When a product's product provision entails fixed costs, it will be made available only if a sufficient number of people want it. Some products are produced and consumed locally, so that provision requires not only a large group favoring the product but a large number nearby. Just as local governments provide public goods appealing to individuals sharing the median voter's preferences for local public goods, product markets may provide an analogous benefit to individuals sharing living communities whose consumers tend to share his preferences in private goods. Using zip code level data on chain restaurants and restaurants overall, this paper documents how the mix of locally available restaurants responds to the local mix of consumers, with three findings. First, based on survey data on chain restaurant patronage, restaurant preferences differ substantially by race and education. Second, there is a strong relationship between restaurants and population at the zip code level, suggesting that restaurants' geographic markets are small. Finally, the mix of locally available chain restaurants is sensitive to the zip code demographic mix by race and by education. Hence, differentiated product markets provide a benefit-proximity to preferred restaurants-to persons in geographic markets whose customers tend to share their preferences.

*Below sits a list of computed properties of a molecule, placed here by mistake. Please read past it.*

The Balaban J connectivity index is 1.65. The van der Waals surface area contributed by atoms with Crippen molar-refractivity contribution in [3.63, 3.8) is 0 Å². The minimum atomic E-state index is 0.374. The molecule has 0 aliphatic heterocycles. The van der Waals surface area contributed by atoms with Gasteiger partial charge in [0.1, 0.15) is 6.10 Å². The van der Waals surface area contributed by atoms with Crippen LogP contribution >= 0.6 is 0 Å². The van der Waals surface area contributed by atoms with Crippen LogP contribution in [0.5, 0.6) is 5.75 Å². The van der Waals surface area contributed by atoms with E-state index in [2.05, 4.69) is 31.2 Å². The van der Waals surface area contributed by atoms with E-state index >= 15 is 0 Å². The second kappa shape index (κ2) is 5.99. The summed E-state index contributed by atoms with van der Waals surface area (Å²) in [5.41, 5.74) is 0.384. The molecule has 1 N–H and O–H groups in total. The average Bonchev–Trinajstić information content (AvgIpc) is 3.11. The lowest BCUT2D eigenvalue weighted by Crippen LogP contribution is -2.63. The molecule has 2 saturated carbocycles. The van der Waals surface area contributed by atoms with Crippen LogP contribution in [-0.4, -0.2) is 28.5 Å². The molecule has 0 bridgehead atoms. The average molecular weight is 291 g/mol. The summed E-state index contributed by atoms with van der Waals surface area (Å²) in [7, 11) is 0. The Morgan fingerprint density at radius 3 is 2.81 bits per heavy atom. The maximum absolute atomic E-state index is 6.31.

|Original language||English (US)|
|Number of pages||16|
|Journal||Journal of Urban Economics|
|State||Published - Mar 2008|
Bibliographical noteFunding Information:
I thank the Zell-Lurie Center at Wharton for financial support. Jon Moon and Andrew Ly provided excellent research assistance. Joe Gyourko, Jeff Milyo, and Albert Saiz, as well as the editor and two anonymous referees, provided very helpful input. All errors are my own.